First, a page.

.....plus residents!A nice MDF graveyard for 15mm gaming from Dragonfrog Games, easy enough to put together once you're awake but alright for 6 pounds.......Could be used for many, many periods, added a few zombie residents......
This is becoming somewhat of a saga now. I've got all the stains to do and the shading but staining all these rivets is incredibly tedious and despite it solving my issues with the verdigris my motivation is through the floor - I think I need to do a separate 'where's my head @' post to get that all off my chest/mindBut I persevered and used my Vallejo Sepia wash and as you can see on the left, where I thinned it the wash split exactly like Seraphim Sepia. However, I was washing it again with black so I was not disheartened, in fact the result is great.I did a fair few panels before I stopped thinning it with water, it's a bit harder to work it into the crevices without but I eventually learned my lesson.There are a lot of rivets and areas that needed shading.But the sepia followed by Army Painter Dark Tone managed to bring it all back down to an acceptable level.The big ruin was a daunting prospect though and it took a fair bit of motivation to tackle all those rivets.Question: do I paint the scrolls either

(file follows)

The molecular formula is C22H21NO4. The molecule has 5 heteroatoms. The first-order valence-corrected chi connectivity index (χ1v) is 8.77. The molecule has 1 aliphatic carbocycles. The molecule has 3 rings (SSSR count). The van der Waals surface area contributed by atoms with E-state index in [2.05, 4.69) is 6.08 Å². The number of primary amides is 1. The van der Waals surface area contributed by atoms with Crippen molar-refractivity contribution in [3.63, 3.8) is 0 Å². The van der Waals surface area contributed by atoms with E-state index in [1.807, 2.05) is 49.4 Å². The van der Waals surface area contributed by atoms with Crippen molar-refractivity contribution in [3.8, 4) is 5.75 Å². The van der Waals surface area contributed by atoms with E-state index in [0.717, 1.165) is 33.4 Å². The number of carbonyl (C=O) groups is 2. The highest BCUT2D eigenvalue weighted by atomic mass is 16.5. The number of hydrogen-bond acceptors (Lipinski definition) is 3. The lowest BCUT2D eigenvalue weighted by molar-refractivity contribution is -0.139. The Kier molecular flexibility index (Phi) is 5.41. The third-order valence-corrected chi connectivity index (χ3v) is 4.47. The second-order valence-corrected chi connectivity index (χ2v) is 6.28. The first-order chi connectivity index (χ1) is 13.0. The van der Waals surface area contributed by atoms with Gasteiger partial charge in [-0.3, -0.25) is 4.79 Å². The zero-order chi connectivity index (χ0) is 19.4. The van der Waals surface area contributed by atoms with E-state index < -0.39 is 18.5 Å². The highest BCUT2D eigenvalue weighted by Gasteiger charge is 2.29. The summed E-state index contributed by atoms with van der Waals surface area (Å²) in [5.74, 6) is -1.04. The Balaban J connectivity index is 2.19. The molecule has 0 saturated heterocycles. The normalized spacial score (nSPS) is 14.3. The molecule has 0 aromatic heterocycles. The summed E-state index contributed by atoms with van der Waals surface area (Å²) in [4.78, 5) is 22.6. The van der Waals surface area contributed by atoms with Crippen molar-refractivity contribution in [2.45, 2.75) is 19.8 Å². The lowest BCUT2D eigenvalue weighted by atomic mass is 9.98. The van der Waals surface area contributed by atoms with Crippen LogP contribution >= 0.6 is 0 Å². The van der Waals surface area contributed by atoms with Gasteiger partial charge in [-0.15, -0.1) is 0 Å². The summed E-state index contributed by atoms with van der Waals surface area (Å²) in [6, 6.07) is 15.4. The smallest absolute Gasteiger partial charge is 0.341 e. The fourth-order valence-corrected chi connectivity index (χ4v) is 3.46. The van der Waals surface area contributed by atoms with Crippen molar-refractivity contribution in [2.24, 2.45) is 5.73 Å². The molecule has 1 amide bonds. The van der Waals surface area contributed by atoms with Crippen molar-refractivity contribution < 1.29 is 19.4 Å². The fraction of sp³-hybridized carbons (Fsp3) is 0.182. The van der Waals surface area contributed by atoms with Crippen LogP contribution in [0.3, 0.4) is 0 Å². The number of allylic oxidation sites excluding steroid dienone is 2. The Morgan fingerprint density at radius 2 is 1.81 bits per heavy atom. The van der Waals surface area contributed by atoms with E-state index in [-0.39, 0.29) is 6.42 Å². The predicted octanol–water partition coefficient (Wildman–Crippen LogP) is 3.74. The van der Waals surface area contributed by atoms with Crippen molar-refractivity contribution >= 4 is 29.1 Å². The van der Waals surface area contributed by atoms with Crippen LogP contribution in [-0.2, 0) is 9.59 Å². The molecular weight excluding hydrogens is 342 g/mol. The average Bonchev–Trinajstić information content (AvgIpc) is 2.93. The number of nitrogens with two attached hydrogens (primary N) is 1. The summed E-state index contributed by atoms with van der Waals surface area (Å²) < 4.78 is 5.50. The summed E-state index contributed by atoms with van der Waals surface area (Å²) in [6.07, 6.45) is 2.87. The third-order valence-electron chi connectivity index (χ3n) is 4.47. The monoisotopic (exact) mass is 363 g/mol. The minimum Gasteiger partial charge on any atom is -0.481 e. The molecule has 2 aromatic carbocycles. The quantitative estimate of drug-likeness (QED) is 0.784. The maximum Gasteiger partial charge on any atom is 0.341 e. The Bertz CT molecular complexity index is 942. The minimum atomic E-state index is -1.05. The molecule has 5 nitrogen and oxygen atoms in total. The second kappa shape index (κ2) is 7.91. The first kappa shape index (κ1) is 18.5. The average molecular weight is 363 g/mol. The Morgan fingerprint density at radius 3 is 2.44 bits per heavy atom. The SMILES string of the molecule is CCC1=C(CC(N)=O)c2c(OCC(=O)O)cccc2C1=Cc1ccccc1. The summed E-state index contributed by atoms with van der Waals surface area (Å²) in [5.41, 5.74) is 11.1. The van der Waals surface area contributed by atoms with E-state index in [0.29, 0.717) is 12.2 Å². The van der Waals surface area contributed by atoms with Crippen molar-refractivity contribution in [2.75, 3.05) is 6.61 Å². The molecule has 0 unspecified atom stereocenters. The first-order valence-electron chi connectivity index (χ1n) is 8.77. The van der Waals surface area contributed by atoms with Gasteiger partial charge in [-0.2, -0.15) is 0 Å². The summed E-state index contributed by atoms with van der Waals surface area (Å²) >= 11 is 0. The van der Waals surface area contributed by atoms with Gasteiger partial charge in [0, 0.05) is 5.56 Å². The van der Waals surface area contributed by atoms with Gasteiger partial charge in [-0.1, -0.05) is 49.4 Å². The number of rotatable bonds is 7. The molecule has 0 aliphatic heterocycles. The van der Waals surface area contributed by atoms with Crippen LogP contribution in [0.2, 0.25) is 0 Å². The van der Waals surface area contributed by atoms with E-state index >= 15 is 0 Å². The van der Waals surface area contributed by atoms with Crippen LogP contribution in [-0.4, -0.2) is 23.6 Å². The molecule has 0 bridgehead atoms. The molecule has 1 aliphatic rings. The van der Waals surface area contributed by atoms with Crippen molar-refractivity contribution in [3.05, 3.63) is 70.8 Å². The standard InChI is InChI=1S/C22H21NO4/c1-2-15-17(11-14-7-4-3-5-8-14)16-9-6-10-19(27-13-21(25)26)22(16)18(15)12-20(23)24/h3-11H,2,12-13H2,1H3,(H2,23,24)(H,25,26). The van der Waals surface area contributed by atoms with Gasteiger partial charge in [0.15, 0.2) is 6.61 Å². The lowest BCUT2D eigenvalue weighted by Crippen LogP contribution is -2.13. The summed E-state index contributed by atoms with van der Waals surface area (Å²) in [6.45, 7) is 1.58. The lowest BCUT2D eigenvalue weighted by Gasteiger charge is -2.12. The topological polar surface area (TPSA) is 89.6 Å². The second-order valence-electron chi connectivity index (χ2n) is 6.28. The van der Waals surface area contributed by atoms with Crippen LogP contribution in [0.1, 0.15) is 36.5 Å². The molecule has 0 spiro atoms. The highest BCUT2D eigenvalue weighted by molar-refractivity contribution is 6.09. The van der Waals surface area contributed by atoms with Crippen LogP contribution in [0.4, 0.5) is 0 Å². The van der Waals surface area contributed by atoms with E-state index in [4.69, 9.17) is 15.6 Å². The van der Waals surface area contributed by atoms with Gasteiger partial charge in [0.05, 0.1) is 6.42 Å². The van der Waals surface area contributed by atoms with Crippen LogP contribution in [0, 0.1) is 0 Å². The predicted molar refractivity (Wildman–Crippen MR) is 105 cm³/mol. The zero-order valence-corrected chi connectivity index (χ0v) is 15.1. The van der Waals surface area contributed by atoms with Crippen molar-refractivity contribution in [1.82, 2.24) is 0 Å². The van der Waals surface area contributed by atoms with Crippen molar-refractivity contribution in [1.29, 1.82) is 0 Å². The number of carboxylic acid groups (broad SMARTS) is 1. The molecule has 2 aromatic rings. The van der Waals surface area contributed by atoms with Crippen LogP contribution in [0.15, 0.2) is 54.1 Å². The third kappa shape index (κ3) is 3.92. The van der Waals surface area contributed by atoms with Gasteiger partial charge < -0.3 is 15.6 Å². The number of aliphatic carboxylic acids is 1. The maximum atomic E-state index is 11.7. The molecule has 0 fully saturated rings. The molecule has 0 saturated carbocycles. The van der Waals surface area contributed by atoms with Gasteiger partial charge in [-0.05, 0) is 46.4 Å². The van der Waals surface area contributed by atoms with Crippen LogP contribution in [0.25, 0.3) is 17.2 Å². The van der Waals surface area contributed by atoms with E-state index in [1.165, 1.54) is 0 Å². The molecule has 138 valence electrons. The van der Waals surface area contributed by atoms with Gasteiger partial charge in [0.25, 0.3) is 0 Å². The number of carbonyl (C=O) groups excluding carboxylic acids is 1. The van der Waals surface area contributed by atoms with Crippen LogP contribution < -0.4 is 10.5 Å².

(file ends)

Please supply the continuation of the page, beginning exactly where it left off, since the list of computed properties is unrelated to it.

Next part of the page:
Just a quick pic (phone still) of the millstones and workings. Quite chuffed with the cogs considering it’s fiddly and little... if you’ve ever stumbled across my Pinterest board you’ll see all the mill diagrams and such, and no way was I going to replicate all that...
The latest set of scatter terrain for my Middle-Earth tables to roll of the painting table, are these pillars.They came from a Humble Bundle a few weeks ago, and after pointing my printer to them, I ordered 5 sets of the handy little blighters.And as such, the first batch of them has been painted up, in the form of small, loose standing ones to put around the battlefield. I`m doing more of them, but basing them on compact disc's to better `outline` the area they will be providing cover for 'in the way' tests and the likes, but for a first batch I must say they paint up very nicely with some drybrushing.A good find for sure!